Vance Morris is the director of single-family asset management at the Department of Housing and Urban Development
(HUD). He has been with HUD for 13 years, and before serving at his current position, Morris was the director of single-family program development where he developed credit and valuation policy. He also worked in the lender approval and quality assurance areas.
For this edition of In This Corner
, Morris discusses the recent move by HUD to divide the recent M&M III contracts among field asset services firms and asset management companies and to dispel the myths of HUD properties.
HUD REO properties have a bad reputation. Care to dispel some myths about HUD properties?
All vacant, abandoned, and/or foreclosed properties have a less than desirable reputation. Frequently, HUD is accused of contributing to community blight because that community has a great number of foreclosed homes. The majority of the time that we receive such accusations, research shows that HUD properties represent a very small percentage, 10-20% of these foreclosed homes. Under the upcoming generation of management and marketing (M&M) contracts, field service managers will ensure that properties are maintained upon acquisition from the lenders. The new asset managers will ensure that properties are marketed quickly and sold.
What sort of opportunities are there?
In addition to the existing opportunities of continuing to sell HUD REO properties, real estate professionals now have an opportunity to serve as listing brokers. Asset managers performing services for previous M&M companies and continue to have opportunities to work for the new contractors. With additional contractors serving in the same area, this increases the potential opportunity for more companies to be awarded subcontract agreements.
What in particular did HUD see in the market that warranted the M&M III changes to bifurcate the contracts into asset management and field services companies?
The decision to divide the services into multiple contracts was designed to provide better services. The mortgagee compliance services have been centralized into one location providing lenders with one a one-stop shop. This allows for greater consistency, timeliness, and the ability to better monitor expenses. Having the property management services separated from the marketing services allows the contractors to focus on their particular field of expertise. With multiple contractors serving in the same area, the competition among them will increase productivity and ensure that should one contractor fail, there is someone readily available to take physical possession of properties. We are also centralizing our bid site so that real estate professionals and the public only have one location to search for properties.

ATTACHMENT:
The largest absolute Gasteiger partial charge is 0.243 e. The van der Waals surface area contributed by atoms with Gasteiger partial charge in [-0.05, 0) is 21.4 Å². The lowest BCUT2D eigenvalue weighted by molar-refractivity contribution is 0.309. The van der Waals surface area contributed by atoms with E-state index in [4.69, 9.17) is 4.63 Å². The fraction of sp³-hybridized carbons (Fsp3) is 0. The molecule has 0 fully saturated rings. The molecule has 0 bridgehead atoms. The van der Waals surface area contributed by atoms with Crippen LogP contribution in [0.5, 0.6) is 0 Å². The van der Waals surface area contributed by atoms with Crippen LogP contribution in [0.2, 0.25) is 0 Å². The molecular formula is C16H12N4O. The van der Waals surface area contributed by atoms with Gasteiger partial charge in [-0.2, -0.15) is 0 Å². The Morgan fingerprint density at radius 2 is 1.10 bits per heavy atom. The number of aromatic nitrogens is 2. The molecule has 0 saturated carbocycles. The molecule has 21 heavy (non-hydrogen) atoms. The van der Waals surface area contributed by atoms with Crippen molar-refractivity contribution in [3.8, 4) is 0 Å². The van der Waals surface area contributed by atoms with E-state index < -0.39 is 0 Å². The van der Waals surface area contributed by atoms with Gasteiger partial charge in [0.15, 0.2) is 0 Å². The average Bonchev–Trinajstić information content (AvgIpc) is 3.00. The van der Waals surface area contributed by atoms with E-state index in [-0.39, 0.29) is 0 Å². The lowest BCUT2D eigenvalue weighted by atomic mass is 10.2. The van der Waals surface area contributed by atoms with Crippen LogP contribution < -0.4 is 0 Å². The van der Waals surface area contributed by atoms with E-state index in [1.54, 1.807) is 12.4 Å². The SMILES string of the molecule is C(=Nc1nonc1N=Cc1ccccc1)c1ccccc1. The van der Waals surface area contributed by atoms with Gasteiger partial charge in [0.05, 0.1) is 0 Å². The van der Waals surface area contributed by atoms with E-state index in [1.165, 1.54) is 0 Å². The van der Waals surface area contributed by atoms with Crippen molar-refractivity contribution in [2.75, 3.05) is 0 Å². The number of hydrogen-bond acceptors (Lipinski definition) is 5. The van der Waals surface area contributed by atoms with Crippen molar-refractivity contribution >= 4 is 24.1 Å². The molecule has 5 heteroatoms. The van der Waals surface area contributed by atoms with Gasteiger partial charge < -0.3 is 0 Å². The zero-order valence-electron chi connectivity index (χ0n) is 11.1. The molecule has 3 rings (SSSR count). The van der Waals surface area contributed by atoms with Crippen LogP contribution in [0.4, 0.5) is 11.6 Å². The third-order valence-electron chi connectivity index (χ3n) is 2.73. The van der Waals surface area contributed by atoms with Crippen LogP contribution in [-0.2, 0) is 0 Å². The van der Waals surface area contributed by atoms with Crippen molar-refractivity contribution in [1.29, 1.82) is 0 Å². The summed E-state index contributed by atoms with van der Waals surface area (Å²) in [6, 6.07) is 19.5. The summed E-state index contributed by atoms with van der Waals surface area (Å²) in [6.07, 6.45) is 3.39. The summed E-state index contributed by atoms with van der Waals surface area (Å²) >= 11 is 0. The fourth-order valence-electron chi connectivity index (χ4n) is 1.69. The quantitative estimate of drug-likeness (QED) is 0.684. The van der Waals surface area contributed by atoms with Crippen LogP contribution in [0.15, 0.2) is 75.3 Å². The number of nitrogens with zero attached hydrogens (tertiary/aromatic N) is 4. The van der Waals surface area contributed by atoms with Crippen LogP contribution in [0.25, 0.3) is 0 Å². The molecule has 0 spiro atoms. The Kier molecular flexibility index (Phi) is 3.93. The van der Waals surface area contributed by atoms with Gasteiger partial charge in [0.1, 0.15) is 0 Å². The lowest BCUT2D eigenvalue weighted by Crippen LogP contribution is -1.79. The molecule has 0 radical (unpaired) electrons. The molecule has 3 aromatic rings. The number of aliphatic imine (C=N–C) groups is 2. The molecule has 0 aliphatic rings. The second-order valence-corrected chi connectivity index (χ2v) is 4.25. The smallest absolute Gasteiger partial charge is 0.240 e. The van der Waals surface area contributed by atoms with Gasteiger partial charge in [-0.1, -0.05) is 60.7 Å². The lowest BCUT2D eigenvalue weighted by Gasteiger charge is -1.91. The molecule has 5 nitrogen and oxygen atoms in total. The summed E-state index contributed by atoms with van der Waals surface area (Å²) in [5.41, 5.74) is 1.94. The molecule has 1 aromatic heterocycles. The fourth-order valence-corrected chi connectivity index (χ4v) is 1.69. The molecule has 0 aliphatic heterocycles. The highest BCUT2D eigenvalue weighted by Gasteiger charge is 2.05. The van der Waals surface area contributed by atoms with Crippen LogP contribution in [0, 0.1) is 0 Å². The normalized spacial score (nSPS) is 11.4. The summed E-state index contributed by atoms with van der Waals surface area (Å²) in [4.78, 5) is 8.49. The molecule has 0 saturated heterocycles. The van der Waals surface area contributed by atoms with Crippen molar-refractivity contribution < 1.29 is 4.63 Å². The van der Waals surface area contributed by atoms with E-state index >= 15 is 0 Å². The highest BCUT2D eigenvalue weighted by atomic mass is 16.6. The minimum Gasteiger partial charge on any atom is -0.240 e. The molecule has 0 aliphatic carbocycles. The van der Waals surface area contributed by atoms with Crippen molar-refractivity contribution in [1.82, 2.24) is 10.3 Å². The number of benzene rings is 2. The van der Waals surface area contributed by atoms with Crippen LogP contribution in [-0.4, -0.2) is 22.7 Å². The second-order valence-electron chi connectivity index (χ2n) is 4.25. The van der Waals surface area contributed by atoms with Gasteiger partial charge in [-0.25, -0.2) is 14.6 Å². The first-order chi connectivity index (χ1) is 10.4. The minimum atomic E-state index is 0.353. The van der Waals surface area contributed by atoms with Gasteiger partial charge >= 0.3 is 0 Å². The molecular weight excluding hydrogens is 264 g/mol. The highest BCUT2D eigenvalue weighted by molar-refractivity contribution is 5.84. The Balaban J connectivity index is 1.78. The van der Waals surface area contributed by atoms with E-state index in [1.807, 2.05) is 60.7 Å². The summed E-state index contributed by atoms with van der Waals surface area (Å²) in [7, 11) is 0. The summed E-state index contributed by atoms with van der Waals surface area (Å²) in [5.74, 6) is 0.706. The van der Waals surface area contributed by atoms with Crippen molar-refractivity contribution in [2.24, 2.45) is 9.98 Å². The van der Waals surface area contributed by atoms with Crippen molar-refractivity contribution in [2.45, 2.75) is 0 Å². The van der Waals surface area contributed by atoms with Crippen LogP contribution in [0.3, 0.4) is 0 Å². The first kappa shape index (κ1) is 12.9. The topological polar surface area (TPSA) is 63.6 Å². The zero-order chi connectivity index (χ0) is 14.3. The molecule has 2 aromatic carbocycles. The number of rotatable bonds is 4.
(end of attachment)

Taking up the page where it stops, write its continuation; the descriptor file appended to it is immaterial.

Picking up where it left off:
What is the most common mistake made when marketing and selling HUD properties?
It is essential that REO brokers and agents know and understand the requirements of selling HUD Homes. Training will be provided by the asset managers, and we encourage all registered brokers and agents to attend periodically to ensure they have the latest information. If brokers are not registered with HUD and think they may be interested in marketing or selling HUD Homes, they should begin the registration process immediately. “How to sell HUD homes” instructions are at hud.gov.
What advice do you have for REO brokers and agents wanting to capitalize on the HUD opportunities?
Be prepared. If you’re not registered with HUD, begin that process immediately as it may take several weeks, and understand the rules and requirements. If insurance or bonding is usually required, ensure those policies are in place. The individual field service managers and asset manager contractors will have their own requirements and qualifications, and anyone interested in working for them should contact them for specifics as soon as possible.
So that the industry can make its adjustments, from you're seeing, can the private sector anticipate the same level of REO inventory, 44,000 properties, as stated in the announcement of the M&M III contracts?
The number of properties in inventory has increased at a slightly lower rate than conveyances, because this is a factor of the number of monthly sales versus the number of monthly acquisitions.
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